One of the main host genetic determinants that influences the control of HIV and disease progression is the human leukocyte antigen (HLA) class I locus [3]. Specific HLA class I alleles like HLA-B*57 and B*27 have consistently been shown to display protective effects and are associated with viral load control and delayed progression to AIDS [4, 5], while the allelic group HLA-B*35Px is associated with accelerated disease progression [6]. A combined analysis of 9 HIV cohorts has since provided additional details for HLA class I allele-specific effects in maintaining HIV control [7]. Using the results from that study, we examined the association between alleles at 3 HLA class I loci (HLA-A, B, and C) and both reservoir size and viral dynamics after treatment interruption in participants of the AIDS Clinical Trials Group (ACTG) who underwent an analytic treatment interruption (ATI). Identifying host genetic factors influencing the size of the infected cell population will provide insights into the mechanisms behind viral control after treatment interruption with implications for the efforts to induce ART-free HIV remission.

Methods

Study Population

Participants from 4 ACTGATI studies (A5024 [8], A5068 [9], A5170 [10], and A5197 [11]) were included if they were receiving suppressive ART, received no immunological interventions (eg, therapeutic vaccination), had HIV-1 RNA less than 50 copies/mL at the time of ATI, and had samples available for HLA typing. These participants received ART during chronic infection and have been previously described in an analysis showing the virological predictors of HIV rebound timing [12].

Written informed consent was provided by all study participants for use of stored samples in HIV-related research. This study was approved by the Partners Institutional Review Board.

Human leukocyte antigen typing

HLA class I typing was performed following the PCR-SSOP (sequence-specific oligonucleotide probing) and the PCR-SBT (sequence based typing) protocols recommended by the 13th International Histocompatibility Workshop (http://www.ihwg.org). Each HLA allele was assigned an odds ratio (OR) for its effects on HIV disease progression based on a previously published multivariable logistic regression analysis of HIV-1 controllers and non-controllers (Supplementary Table 4) [7]. Controllers refer to HIV-1 infected individuals whose mean viral loads are maintained at less than 2,000 copies/mL of plasma despite not receiving ART. Non-controllers refer to individuals whose mean viral loads surpass 10,000 copies/mL. Based on this model, alleles with OR values less than 1 are associated with the protective phenotype seen in controllers while OR values greater than 1 are associated with the unfavorable phenotype of rapid disease progression. For our analysis, alleles that did not reach significance in the model were given an OR value of 1 and defined as neutral. For each participant, the OR’s of the 2 alleles in each HLA locus were multiplied to calculate ORA, ORB, and ORC for the HLA-A, B, and C locus, respectively. The OR scores for all loci were also multiplied to produce a cumulative OR score (ORABC) to reflect the combined effects of all HLA alleles. All HLA B*35Px group alleles (B*3502, 3503, 3504, and B*5301) [6] were assigned the same OR values as B*3502.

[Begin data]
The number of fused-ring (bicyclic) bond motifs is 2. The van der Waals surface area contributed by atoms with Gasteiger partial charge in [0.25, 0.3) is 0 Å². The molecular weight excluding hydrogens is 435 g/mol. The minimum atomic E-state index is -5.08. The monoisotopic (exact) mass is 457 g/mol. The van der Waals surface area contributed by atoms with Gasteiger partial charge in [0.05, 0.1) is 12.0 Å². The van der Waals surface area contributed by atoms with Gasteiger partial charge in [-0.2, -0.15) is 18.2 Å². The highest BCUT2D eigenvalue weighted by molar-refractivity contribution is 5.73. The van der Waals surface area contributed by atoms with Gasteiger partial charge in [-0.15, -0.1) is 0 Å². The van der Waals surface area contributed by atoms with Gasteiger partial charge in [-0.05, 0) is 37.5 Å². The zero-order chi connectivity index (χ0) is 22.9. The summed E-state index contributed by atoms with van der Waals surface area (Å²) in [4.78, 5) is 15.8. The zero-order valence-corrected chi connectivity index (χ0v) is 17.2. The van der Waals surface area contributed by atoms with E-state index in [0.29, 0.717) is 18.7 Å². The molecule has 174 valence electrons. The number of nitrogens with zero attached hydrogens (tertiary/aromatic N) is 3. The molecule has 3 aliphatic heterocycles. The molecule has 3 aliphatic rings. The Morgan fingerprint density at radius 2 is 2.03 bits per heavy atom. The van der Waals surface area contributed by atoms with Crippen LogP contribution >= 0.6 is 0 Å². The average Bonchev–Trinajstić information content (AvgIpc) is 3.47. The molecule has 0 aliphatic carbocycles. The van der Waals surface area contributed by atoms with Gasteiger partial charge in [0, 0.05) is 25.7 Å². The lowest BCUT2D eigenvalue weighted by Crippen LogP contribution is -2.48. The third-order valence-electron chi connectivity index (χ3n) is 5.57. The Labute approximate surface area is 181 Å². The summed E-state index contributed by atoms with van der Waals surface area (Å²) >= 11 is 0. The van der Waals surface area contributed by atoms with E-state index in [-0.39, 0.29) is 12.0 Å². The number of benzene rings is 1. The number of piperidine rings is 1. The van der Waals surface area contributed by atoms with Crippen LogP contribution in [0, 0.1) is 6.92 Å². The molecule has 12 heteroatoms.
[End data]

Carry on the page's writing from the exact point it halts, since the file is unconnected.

As a sensitivity analysis, participants were also grouped into 3 discrete categories: protective, neutral, or unfavorable groups. Participants with at least 1 protective and no unfavorable alleles were categorized as having “protective” HLA genotypes, those with at least 1 unfavorable allele and no protective alleles were categorized as “unfavorable”, and those with 1 protective and 1 unfavorable allele or those with neither protective nor unfavorable alleles were categorized as “neutral”. Categorization of alleles was based on the previously described OR values [7]. HLA-B*57/27 alleles were considered protective regardless of the last 2 digits, and HLA-B*35Px were considered unfavorable for all races.

HIV-1 reservoir quantification

Cell-associated HIV-1 RNA (CA-RNA) and DNA were isolated from cryopreserved PBMCs using the AllPrep DNA/RNA Mini Kit (Qiagen). Cellular integrity for RNA analysis was assessed by the measurement of total extracted RNA and evaluation of the IPO-8 housekeeping gene [13]. Unspliced CA-RNA and total HIV DNA were quantified using a real-time PCR approach with primers/probes targeting conserved regions of HIV LTR/gag as previously described [14].

CD4+ cell count and pre- and post-ATI viral load measurements